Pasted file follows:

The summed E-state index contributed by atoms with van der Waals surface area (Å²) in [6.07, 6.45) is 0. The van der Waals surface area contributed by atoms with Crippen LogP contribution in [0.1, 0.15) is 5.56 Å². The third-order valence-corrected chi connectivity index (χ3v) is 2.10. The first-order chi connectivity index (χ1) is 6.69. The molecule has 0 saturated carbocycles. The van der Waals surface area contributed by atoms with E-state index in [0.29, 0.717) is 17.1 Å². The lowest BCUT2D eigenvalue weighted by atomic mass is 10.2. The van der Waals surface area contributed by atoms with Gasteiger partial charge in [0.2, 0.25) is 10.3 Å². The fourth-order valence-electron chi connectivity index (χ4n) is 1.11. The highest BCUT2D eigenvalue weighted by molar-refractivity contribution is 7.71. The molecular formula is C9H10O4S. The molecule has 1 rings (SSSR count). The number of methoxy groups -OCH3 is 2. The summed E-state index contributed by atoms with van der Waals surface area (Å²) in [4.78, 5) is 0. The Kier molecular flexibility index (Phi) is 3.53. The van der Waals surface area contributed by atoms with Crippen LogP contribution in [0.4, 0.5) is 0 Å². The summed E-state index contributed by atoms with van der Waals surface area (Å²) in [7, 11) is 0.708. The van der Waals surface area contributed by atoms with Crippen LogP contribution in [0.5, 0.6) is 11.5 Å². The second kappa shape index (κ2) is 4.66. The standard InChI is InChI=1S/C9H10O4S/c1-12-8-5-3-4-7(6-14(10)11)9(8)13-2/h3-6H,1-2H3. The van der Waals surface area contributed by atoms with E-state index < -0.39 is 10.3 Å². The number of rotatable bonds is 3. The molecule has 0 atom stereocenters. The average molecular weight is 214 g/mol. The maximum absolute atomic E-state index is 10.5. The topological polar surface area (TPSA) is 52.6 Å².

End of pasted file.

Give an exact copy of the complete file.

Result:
The summed E-state index contributed by atoms with van der Waals surface area (Å²) in [6.07, 6.45) is 0. The van der Waals surface area contributed by atoms with Crippen LogP contribution in [0.1, 0.15) is 5.56 Å². The third-order valence-corrected chi connectivity index (χ3v) is 2.10. The first-order chi connectivity index (χ1) is 6.69. The molecule has 0 saturated carbocycles. The van der Waals surface area contributed by atoms with E-state index in [0.29, 0.717) is 17.1 Å². The lowest BCUT2D eigenvalue weighted by atomic mass is 10.2. The van der Waals surface area contributed by atoms with Gasteiger partial charge in [0.2, 0.25) is 10.3 Å². The fourth-order valence-electron chi connectivity index (χ4n) is 1.11. The highest BCUT2D eigenvalue weighted by molar-refractivity contribution is 7.71. The molecular formula is C9H10O4S. The molecule has 1 rings (SSSR count). The number of methoxy groups -OCH3 is 2. The summed E-state index contributed by atoms with van der Waals surface area (Å²) in [4.78, 5) is 0. The Kier molecular flexibility index (Phi) is 3.53. The van der Waals surface area contributed by atoms with Crippen LogP contribution in [0.4, 0.5) is 0 Å². The summed E-state index contributed by atoms with van der Waals surface area (Å²) in [7, 11) is 0.708. The van der Waals surface area contributed by atoms with Crippen LogP contribution in [0.5, 0.6) is 11.5 Å². The second kappa shape index (κ2) is 4.66. The standard InChI is InChI=1S/C9H10O4S/c1-12-8-5-3-4-7(6-14(10)11)9(8)13-2/h3-6H,1-2H3. The van der Waals surface area contributed by atoms with E-state index < -0.39 is 10.3 Å². The number of rotatable bonds is 3. The molecule has 0 atom stereocenters. The average molecular weight is 214 g/mol. The maximum absolute atomic E-state index is 10.5. The topological polar surface area (TPSA) is 52.6 Å².